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Projects and Energy Weekly Snippets

17 April 2015

The role of renewable energy in South Africa’s energy mix

Eskom has implemented regular power cuts this year to prevent the national grid being overwhelmed as South Africa faces its worst energy crisis in decades. Power outages are costing the country between $1.7 billion and $6.8 billion a month, according to Minister of Public Enterprises, Lynne Brown.

The solution to the energy crisis might be at home as the country’s renewable energy independent power producer procurement programme, is considered hugely successful for renewables. The combination of excellent wind and solar resources, vast land availability, a strong domestic manufacturing capacity and increasing commitment to renewable deployment from the government and financing institutions, create an encouraging picture for South Africa. Concentrated Solar Power (CSP) in particular, stands out.

South Africa’s daily electricity demand has two peaks, one in the morning and one in the evening. This characteristic makes CSP with storage the most suitable alternative among all renewable energy sources for generating electricity to supply the evening peak demand. Factors such as the increasing energy demand, increasing electricity tariffs, and limited proven reserves of oil should hasten the implementation of CSP at a wider scale.

Despite the delays in the DoE’s announcement schedule and other challenges, the South African market continues to generate great interest among international developers and financing institutions, who will be meeting at the CSP Today South Africa Conference & Exhibition on 14-15 April 2015 in Cape Town.

ESI Africa, 10 April 2015

Sappi selected as preferred bidder of Ngodwana biomass project

Sappi has been selected as preferred bidder of the Ngodwana energy biomass project in the fourth window of the South African government’s renewable energy independent power producer programme. The forestry, paper and chemical cellulose maker’s 25 MW biomass project will be built at the group’s Ngodwana mill in Mpumalanga, using biomass supplied from local plantations. It will feed electricity into the national grid near Mbombela.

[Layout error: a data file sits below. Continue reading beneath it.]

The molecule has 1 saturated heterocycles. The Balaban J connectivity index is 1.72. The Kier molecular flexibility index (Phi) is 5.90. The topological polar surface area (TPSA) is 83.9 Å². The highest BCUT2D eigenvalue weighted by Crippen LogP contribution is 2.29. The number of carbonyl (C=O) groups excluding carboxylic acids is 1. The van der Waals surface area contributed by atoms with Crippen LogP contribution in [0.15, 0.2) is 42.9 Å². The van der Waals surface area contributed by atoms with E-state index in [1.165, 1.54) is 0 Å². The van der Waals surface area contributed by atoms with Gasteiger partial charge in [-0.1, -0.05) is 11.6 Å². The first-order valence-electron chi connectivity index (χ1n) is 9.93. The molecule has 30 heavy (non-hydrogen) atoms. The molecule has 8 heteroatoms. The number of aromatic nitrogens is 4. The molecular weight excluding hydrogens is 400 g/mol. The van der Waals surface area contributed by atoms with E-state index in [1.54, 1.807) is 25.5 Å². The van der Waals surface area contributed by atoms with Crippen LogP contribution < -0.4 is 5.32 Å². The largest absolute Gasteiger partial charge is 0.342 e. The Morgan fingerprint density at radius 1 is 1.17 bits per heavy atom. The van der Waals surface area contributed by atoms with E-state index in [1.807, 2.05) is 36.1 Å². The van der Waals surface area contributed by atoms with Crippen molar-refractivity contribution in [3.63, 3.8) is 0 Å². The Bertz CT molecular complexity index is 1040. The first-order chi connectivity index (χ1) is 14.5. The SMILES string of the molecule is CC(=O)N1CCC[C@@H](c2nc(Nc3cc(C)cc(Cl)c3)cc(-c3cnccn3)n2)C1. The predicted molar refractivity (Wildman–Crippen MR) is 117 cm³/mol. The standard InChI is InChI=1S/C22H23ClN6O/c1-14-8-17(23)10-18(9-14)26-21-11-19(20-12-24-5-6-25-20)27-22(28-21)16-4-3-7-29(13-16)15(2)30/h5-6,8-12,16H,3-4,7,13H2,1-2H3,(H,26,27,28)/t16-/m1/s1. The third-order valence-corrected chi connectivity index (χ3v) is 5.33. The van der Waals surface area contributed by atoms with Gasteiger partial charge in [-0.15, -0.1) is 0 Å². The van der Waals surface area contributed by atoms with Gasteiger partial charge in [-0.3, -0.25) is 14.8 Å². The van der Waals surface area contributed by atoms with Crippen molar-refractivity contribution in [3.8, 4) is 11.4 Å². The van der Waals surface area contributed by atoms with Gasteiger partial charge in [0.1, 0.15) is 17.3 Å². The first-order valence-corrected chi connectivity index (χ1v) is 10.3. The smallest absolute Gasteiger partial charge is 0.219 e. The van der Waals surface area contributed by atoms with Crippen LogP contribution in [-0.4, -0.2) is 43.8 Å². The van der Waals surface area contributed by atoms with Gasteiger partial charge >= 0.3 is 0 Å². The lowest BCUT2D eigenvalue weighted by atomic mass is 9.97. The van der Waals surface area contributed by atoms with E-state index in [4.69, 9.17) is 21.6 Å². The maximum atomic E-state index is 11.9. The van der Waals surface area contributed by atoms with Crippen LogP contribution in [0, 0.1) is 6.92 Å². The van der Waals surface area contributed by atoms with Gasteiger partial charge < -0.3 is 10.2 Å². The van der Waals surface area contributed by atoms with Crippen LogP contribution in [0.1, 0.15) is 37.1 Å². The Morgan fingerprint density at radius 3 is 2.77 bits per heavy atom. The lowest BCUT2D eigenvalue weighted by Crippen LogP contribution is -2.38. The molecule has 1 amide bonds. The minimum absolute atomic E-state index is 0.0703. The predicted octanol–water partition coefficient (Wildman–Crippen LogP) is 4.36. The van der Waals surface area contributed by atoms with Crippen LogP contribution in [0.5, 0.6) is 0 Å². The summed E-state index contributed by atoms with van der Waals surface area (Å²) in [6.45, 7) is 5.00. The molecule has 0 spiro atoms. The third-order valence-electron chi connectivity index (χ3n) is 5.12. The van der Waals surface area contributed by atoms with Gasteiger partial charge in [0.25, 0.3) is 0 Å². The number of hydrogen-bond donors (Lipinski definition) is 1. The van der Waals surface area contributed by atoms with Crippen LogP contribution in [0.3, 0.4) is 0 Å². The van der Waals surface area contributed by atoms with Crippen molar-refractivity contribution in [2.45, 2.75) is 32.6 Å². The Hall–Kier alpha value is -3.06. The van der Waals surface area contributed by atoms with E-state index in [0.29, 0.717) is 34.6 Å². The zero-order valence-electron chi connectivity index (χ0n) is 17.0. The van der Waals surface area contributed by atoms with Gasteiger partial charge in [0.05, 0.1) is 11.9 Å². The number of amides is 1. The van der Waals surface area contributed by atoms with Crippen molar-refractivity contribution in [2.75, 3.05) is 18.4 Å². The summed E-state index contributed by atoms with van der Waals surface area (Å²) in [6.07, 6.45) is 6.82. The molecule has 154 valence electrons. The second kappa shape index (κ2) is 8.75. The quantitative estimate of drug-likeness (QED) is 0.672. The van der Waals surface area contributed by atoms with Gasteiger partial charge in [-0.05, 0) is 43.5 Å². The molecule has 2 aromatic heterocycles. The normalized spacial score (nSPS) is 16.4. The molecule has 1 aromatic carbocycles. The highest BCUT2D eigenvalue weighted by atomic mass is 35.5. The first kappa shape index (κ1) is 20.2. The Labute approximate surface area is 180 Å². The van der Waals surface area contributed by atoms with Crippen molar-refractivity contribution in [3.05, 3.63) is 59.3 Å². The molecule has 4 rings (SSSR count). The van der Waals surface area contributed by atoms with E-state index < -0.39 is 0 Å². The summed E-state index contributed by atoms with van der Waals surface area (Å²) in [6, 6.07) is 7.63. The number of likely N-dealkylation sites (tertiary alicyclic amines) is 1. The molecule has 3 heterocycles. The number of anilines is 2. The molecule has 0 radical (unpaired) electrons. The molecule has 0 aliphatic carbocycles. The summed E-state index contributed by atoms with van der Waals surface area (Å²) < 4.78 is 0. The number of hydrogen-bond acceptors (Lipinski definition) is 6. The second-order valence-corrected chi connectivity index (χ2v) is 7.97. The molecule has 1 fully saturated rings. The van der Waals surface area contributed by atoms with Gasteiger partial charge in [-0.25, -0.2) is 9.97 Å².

Project partners are Sappi Southern Africa, KC Africa and Fusion Energy. There will be broad-based empowerment participation through the Ngodwana Energy Employees Trust and the Ngodwana Energy Community Trust. ELB Engineering Services has been appointed as the engineering, procurement and construction contractor.

The group has long been diversifying out of globally declining fine coated paper markets as a result of internet publishing. Globally, Sappi had already developed and constructed five hydro, two gas and 31 steam turbines, which generated about 800 MW of renewable power on 14 sites in seven countries.

KC Africa president Ki Kyeong Kim said on Tuesday that the winning bid for the Ngodwana energy biomass project was a "giant step for KC Africa and for our parent company, KC Green Holdings in South Korea". "It is a mark of our belief and confidence in the project, in all the parties involved and especially in the country and government," he said.

Business Day, 14 April 2015

Enel Green Power confirms three SA wind projects as Round 4 bids are selected

Italy’s Enel Green Power (EGP) has confirmed that three of its wind-energy projects, collectively valued at €500-million, were selected as preferred bids following the much delayed fourth bid window under South Africa’s Renewable Energy Independent Power Producer Procurement Programme (REIPPPP). The company said in a statement that the projects had a collective nameplate capacity of 425 MW and marked an important step in consolidating EGP’s presence in Africa.

Engineering News Online understands that the South African government sent letters to the fourth-round preferred bidders over the weekend and that around 13 projects were selected, with a collective nameplate capacity of over 1 000 MW. The fourth bidding round closed on 18 August, but the announcement of preferred bidders has been delayed for several months, partly owing to a delay in the selection of preferred bidders during round three.

EGP’s wind projects were additional to the 523 MW in solar PV projects being developed by the group in South Africa, with a 10 MW plant in Upington already operating and with a further 513 MW under development following EGP’s success during the third REIPPPP bidding round.

The three wind projects are the 142 MW Oyster Bay and 141 MW Nxuba developments in the Eastern Cape, as well as the 142 MW Karusa project, which will be built in the Northern Cape. EGP said that once fully operational, the three projects will be able to generate around 1 560 GWh a year.
Earlier this year, EGP country manager for South Africa Lamberto Dai Pra described the REIPPPP as a case study for the global industry and said that the company remained keen on pursuing additional projects under the programme.

Engineering News, 14 April 2015

CSP industry hots up

With one major concentrated solar power (CSP) plant up and running near Upington, in the Northern Cape, and another two in development, players in the CSP market see much opportunity for the industry. But they have called for greater certainty from government on its Integrated Resource Plan (IRP) update, which advocated for an increase in the current CSP allocation from the current 1200 MW to 3300 MW by 2030 and 8100 MW by 2050.